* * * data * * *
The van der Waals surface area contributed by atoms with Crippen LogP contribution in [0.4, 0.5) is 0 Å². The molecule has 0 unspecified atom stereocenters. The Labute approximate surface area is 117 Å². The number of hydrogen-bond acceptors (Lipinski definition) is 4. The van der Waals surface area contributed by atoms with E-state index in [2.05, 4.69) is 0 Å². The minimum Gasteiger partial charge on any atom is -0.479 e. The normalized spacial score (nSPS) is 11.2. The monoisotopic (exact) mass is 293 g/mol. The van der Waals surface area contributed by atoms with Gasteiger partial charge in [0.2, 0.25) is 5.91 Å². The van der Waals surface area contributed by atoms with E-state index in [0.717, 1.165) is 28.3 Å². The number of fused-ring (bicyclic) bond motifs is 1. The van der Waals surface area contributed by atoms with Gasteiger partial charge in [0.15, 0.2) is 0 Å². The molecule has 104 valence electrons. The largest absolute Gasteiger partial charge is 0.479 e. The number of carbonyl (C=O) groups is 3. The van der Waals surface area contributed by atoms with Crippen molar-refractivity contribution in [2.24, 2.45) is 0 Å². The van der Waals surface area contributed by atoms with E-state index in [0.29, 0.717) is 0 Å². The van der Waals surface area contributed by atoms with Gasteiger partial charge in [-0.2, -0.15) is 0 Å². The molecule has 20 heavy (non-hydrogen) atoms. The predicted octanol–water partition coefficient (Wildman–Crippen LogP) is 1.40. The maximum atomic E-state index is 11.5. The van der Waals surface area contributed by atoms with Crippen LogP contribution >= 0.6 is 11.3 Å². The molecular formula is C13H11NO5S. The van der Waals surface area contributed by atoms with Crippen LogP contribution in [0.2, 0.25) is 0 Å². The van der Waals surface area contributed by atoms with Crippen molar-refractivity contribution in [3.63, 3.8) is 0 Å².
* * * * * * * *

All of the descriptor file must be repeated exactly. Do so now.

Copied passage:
The van der Waals surface area contributed by atoms with Crippen LogP contribution in [0.4, 0.5) is 0 Å². The molecule has 0 unspecified atom stereocenters. The Labute approximate surface area is 117 Å². The number of hydrogen-bond acceptors (Lipinski definition) is 4. The van der Waals surface area contributed by atoms with E-state index in [2.05, 4.69) is 0 Å². The minimum Gasteiger partial charge on any atom is -0.479 e. The normalized spacial score (nSPS) is 11.2. The monoisotopic (exact) mass is 293 g/mol. The van der Waals surface area contributed by atoms with Gasteiger partial charge in [0.2, 0.25) is 5.91 Å². The van der Waals surface area contributed by atoms with E-state index in [0.717, 1.165) is 28.3 Å². The number of fused-ring (bicyclic) bond motifs is 1. The van der Waals surface area contributed by atoms with Gasteiger partial charge in [0.15, 0.2) is 0 Å². The molecule has 104 valence electrons. The largest absolute Gasteiger partial charge is 0.479 e. The number of carbonyl (C=O) groups is 3. The van der Waals surface area contributed by atoms with Crippen molar-refractivity contribution in [2.24, 2.45) is 0 Å². The van der Waals surface area contributed by atoms with E-state index in [0.29, 0.717) is 0 Å². The van der Waals surface area contributed by atoms with Gasteiger partial charge in [-0.2, -0.15) is 0 Å². The molecule has 20 heavy (non-hydrogen) atoms. The predicted octanol–water partition coefficient (Wildman–Crippen LogP) is 1.40. The maximum atomic E-state index is 11.5. The van der Waals surface area contributed by atoms with Crippen LogP contribution >= 0.6 is 11.3 Å². The molecular formula is C13H11NO5S. The van der Waals surface area contributed by atoms with Crippen LogP contribution in [0.2, 0.25) is 0 Å². The van der Waals surface area contributed by atoms with Crippen molar-refractivity contribution in [3.63, 3.8) is 0 Å².